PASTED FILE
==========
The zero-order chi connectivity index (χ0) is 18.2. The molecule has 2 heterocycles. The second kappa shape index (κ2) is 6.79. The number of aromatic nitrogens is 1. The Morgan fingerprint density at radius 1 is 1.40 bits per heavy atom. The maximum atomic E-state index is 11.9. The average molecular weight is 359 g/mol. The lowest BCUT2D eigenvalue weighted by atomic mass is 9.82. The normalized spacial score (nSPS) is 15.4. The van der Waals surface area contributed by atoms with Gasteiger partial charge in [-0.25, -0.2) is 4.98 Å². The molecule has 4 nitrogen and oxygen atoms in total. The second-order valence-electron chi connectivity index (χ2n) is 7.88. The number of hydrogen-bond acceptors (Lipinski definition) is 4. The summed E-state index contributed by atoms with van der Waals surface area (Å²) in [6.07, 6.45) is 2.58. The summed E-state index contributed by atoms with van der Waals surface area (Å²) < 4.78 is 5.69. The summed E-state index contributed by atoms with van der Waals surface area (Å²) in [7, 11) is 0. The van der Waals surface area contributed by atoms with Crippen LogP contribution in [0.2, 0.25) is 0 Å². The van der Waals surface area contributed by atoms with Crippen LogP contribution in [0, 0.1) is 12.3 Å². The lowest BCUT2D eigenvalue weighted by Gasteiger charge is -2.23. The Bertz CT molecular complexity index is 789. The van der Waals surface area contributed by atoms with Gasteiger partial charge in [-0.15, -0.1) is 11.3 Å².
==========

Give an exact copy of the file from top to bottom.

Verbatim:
The zero-order chi connectivity index (χ0) is 18.2. The molecule has 2 heterocycles. The second kappa shape index (κ2) is 6.79. The number of aromatic nitrogens is 1. The Morgan fingerprint density at radius 1 is 1.40 bits per heavy atom. The maximum atomic E-state index is 11.9. The average molecular weight is 359 g/mol. The lowest BCUT2D eigenvalue weighted by atomic mass is 9.82. The normalized spacial score (nSPS) is 15.4. The van der Waals surface area contributed by atoms with Gasteiger partial charge in [-0.25, -0.2) is 4.98 Å². The molecule has 4 nitrogen and oxygen atoms in total. The second-order valence-electron chi connectivity index (χ2n) is 7.88. The number of hydrogen-bond acceptors (Lipinski definition) is 4. The summed E-state index contributed by atoms with van der Waals surface area (Å²) in [6.07, 6.45) is 2.58. The summed E-state index contributed by atoms with van der Waals surface area (Å²) < 4.78 is 5.69. The summed E-state index contributed by atoms with van der Waals surface area (Å²) in [7, 11) is 0. The van der Waals surface area contributed by atoms with Crippen LogP contribution in [0.2, 0.25) is 0 Å². The van der Waals surface area contributed by atoms with Crippen LogP contribution in [0, 0.1) is 12.3 Å². The lowest BCUT2D eigenvalue weighted by Gasteiger charge is -2.23. The Bertz CT molecular complexity index is 789. The van der Waals surface area contributed by atoms with Gasteiger partial charge in [-0.15, -0.1) is 11.3 Å².